This study focuses on two major junctures in the Israeli criminal justice system, the preadjudication stage and the trial stage. The data are gathered from records accumulated during the period 1980 through 1992. For each year between 1980 and 1992, a random sample of 3637 persons, who had their first police contact during that year, was drawn from the computerized central file at Israeli Police Headquarters. A total of 40,007 individuals, with a total of 97,000 records, constituted the study population. The results identify which criminal records were most likely to be terminated prior to adjudication and which records, once adjudicated, were most likely to conclude in conviction. Major emphasis was placed on the issue of nationality - being an Arab or a Jew - while the effect of other variables, such as the type of offense and the time period, were controlled. The criminal justice system was found to be less discriminating at the early stages of the criminal process, but as the offender moved along the process, the chances that nationality would play an important part increased.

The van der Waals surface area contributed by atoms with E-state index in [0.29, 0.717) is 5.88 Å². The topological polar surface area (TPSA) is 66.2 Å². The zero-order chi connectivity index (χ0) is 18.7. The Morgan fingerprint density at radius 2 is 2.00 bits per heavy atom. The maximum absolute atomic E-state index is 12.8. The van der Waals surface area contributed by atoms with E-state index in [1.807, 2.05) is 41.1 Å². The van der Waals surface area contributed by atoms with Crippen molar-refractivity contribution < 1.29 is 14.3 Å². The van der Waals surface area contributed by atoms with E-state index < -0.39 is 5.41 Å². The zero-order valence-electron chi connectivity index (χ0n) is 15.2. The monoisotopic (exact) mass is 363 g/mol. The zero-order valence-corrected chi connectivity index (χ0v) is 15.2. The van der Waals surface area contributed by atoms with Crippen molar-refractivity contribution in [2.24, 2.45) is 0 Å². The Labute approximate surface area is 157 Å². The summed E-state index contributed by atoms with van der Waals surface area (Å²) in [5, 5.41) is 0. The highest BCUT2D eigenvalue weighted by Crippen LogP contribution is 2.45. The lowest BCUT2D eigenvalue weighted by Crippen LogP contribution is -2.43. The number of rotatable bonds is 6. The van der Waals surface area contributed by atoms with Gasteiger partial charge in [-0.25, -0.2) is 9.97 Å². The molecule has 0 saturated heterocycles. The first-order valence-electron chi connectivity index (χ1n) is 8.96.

- Criminal justice
- Ethnic disparities
ASJC Scopus subject areas
- Pathology and Forensic Medicine